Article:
The Bonhoeffer Assumption

There’s a trap that I’d call the Bonhoeffer assumption. Dietrich Bonhoeffer was studying at Union Seminary in New York. He was about to go to India to study nonviolence with Gandhi when he decided he had to go back to Germany. And when he got back, he discovered there weren’t any people who had committed to nonviolence except for the Bruderhof and a few others; there were no troops, in other words. The churches had failed their job in evangelizing people about nonviolence. So Bonhoeffer decided to join the death squad against Hitler because he could see no other alternatives that would be effective.

American thinkers who have used Bonhoeffer as a way of justifying the just war theory overlook his clear statement that he does not regard this as a justifiable action—that it’s a sin—and that he throws himself on the mercy of God. He does not use his act as a legitimization of war. I don’t want to take the position that if you use nonviolence and it doesn’t work, you use violence.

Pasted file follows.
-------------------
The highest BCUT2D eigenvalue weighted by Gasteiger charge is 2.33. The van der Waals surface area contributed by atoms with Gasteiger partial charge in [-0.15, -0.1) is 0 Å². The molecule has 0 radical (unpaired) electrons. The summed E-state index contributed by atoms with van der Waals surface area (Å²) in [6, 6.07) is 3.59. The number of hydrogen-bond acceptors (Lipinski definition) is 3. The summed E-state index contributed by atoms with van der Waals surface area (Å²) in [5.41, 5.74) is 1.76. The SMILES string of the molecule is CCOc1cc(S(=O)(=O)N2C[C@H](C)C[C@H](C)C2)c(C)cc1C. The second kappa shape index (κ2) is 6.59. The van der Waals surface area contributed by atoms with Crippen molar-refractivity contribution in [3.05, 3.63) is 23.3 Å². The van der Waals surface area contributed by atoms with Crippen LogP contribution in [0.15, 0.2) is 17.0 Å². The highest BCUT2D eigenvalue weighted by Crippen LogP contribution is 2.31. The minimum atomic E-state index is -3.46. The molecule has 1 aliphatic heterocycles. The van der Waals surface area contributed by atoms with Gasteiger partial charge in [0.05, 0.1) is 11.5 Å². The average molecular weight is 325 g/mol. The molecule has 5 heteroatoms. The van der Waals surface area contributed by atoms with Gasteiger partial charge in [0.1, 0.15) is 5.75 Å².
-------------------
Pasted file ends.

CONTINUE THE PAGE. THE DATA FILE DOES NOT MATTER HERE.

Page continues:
Walter Wink is professor of biblical interpretation at Auburn Theological Seminary in New York and author of many books, including The Powers That Be, When the Powers Fall, and most recently The Human Being.

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